Both are played with a wooden bat, a very hard ball of approximately the same circumference, and there is throwing, hitting and running involved.   I stumbled across this video that makes a very interesting comparison between the two sports.

In the course of reading up on cricket, I discovered one surprising difference:  In baseball, if you hit the ball up into the stands, the spectator who catches it gets to keep it.  The home plate umpire puts a new ball into play, and the game goes on.  In cricket, if you hit the ball up into the stands, the spectators have to give it back!  — because you don’t get a new ball unless the old ball has been damaged or has been in play for 80 “overs” — which equates to 480 “legal” bowls (1 “over” = 6 bowls).  I also learned that a baseball pitcher is called a “pitcher” and his throwing is called “pitching,” because when the game first started, they were not allowed to throw overhand — they had to “pitch”  the ball underhand the same way you pitch horseshoes, without the wind-up you’re allowed in softball.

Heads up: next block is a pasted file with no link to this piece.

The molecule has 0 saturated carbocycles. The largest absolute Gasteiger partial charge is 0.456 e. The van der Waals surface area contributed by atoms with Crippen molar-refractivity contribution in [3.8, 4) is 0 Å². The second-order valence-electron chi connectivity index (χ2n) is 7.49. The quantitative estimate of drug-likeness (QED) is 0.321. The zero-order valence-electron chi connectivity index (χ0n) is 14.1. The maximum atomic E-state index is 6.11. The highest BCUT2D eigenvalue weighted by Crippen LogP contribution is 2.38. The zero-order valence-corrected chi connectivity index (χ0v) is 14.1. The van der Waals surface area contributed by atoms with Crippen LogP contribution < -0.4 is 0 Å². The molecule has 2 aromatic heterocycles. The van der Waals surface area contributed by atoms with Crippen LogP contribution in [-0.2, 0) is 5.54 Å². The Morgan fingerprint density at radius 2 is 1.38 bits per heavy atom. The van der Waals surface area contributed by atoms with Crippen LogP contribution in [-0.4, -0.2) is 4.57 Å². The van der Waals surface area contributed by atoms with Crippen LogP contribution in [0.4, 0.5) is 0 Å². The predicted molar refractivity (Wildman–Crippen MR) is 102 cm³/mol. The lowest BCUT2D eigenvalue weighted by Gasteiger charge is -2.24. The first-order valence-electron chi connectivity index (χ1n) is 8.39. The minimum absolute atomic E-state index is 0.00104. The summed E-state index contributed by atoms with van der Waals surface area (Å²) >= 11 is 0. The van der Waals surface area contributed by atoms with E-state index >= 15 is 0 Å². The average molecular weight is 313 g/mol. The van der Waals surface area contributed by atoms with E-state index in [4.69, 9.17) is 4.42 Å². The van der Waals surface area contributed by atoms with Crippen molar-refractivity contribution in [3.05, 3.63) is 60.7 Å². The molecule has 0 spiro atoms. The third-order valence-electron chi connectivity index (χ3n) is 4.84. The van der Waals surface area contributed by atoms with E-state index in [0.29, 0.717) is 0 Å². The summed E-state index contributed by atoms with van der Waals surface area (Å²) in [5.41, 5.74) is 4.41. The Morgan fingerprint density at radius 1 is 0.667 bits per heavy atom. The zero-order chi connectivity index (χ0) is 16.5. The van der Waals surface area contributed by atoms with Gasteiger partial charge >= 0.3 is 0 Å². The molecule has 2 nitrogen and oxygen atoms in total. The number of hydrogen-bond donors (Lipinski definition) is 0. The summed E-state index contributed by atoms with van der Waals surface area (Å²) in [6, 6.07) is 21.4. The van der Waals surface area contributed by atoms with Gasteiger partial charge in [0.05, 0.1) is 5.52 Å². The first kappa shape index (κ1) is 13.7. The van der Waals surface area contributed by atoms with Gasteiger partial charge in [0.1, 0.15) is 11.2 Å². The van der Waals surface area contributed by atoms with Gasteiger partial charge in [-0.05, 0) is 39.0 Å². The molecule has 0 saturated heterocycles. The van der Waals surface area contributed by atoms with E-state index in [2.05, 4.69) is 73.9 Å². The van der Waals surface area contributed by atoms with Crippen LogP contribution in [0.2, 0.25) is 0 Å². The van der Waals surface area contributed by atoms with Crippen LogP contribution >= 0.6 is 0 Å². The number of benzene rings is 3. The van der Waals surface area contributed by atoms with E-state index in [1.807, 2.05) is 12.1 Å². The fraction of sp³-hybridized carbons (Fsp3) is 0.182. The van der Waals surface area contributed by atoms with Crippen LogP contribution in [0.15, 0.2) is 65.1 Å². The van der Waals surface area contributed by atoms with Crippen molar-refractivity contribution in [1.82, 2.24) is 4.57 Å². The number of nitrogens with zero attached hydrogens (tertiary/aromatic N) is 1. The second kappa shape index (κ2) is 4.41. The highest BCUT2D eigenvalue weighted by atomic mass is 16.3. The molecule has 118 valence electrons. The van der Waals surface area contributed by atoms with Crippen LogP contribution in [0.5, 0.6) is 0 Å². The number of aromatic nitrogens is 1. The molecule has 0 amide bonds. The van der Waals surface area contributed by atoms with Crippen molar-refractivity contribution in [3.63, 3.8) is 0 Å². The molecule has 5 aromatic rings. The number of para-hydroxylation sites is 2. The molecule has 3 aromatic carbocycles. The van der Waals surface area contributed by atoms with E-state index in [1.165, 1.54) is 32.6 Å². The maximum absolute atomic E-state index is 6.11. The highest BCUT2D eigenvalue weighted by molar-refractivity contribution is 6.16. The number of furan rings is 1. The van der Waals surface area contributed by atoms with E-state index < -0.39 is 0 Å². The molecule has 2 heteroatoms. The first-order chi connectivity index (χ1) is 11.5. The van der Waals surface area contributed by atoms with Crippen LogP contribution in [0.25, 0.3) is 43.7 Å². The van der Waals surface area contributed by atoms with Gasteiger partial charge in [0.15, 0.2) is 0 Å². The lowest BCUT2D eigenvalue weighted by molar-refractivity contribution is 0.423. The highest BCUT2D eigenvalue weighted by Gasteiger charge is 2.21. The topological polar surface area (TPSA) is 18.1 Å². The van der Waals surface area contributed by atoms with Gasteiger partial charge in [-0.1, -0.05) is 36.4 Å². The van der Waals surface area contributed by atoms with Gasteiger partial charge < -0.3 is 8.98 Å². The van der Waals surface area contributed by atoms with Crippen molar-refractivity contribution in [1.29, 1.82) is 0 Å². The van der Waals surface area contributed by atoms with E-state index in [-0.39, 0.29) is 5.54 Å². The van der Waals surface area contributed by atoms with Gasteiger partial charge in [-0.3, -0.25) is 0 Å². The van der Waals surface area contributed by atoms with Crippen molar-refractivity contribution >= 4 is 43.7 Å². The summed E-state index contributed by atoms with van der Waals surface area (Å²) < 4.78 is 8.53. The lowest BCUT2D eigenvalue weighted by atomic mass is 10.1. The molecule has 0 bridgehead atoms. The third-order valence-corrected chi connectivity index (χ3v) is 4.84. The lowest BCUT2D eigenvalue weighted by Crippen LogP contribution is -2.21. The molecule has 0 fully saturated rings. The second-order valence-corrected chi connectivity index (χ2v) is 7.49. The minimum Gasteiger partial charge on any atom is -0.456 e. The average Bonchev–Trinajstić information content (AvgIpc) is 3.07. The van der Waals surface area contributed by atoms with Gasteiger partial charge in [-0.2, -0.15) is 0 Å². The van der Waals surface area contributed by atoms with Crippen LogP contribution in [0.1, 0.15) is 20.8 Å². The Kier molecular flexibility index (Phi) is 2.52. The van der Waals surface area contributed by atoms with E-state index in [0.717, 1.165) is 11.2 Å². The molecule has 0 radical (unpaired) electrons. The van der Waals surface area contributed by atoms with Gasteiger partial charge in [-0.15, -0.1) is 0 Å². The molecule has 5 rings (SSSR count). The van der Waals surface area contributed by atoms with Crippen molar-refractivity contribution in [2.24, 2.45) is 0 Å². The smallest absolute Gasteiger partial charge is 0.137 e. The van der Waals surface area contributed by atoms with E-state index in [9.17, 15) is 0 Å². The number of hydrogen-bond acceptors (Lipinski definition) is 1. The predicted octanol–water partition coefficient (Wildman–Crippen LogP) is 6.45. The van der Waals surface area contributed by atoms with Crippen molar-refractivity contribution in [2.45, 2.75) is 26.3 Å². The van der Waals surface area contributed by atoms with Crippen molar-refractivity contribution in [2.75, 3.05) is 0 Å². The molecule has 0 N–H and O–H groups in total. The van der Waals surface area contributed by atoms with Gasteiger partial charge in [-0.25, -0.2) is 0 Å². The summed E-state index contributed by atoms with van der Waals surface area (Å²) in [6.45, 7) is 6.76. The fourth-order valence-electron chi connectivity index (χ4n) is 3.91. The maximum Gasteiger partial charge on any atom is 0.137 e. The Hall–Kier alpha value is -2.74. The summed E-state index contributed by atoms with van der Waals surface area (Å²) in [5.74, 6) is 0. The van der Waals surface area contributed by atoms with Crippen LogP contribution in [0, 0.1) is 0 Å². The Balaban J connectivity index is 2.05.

And here, just for comparison:

Bowling cricket:

Pitching baseball:

Pitching horseshoes:

Pitching softball:

That last one kinda gives a new meaning to the phrase “throw like a girl” . . . .